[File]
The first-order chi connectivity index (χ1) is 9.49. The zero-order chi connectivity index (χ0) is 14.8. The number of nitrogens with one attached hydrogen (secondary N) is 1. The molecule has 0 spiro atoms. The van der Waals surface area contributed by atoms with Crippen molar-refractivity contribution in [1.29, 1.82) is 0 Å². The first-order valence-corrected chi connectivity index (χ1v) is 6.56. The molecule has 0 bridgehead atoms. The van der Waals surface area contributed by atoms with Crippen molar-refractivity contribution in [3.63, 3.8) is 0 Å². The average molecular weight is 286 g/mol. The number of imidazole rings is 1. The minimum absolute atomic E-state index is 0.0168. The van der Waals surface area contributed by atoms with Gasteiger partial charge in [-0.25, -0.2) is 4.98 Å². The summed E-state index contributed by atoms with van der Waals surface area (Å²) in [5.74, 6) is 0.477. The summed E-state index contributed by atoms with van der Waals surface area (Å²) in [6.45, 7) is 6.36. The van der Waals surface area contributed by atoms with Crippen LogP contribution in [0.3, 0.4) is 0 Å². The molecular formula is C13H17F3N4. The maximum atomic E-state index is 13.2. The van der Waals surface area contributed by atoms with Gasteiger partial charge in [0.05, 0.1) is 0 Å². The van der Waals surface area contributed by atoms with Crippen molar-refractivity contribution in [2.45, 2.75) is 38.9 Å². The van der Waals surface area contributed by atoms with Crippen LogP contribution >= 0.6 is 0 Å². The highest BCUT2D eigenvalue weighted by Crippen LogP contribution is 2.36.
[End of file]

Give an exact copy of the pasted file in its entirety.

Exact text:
The first-order chi connectivity index (χ1) is 9.49. The zero-order chi connectivity index (χ0) is 14.8. The number of nitrogens with one attached hydrogen (secondary N) is 1. The molecule has 0 spiro atoms. The van der Waals surface area contributed by atoms with Crippen molar-refractivity contribution in [1.29, 1.82) is 0 Å². The first-order valence-corrected chi connectivity index (χ1v) is 6.56. The molecule has 0 bridgehead atoms. The van der Waals surface area contributed by atoms with Crippen molar-refractivity contribution in [3.63, 3.8) is 0 Å². The average molecular weight is 286 g/mol. The number of imidazole rings is 1. The minimum absolute atomic E-state index is 0.0168. The van der Waals surface area contributed by atoms with Gasteiger partial charge in [-0.25, -0.2) is 4.98 Å². The summed E-state index contributed by atoms with van der Waals surface area (Å²) in [5.74, 6) is 0.477. The summed E-state index contributed by atoms with van der Waals surface area (Å²) in [6.45, 7) is 6.36. The van der Waals surface area contributed by atoms with Crippen LogP contribution in [0.3, 0.4) is 0 Å². The molecular formula is C13H17F3N4. The maximum atomic E-state index is 13.2. The van der Waals surface area contributed by atoms with Gasteiger partial charge in [0.05, 0.1) is 0 Å². The van der Waals surface area contributed by atoms with Crippen molar-refractivity contribution in [2.45, 2.75) is 38.9 Å². The van der Waals surface area contributed by atoms with Crippen LogP contribution >= 0.6 is 0 Å². The highest BCUT2D eigenvalue weighted by Crippen LogP contribution is 2.36.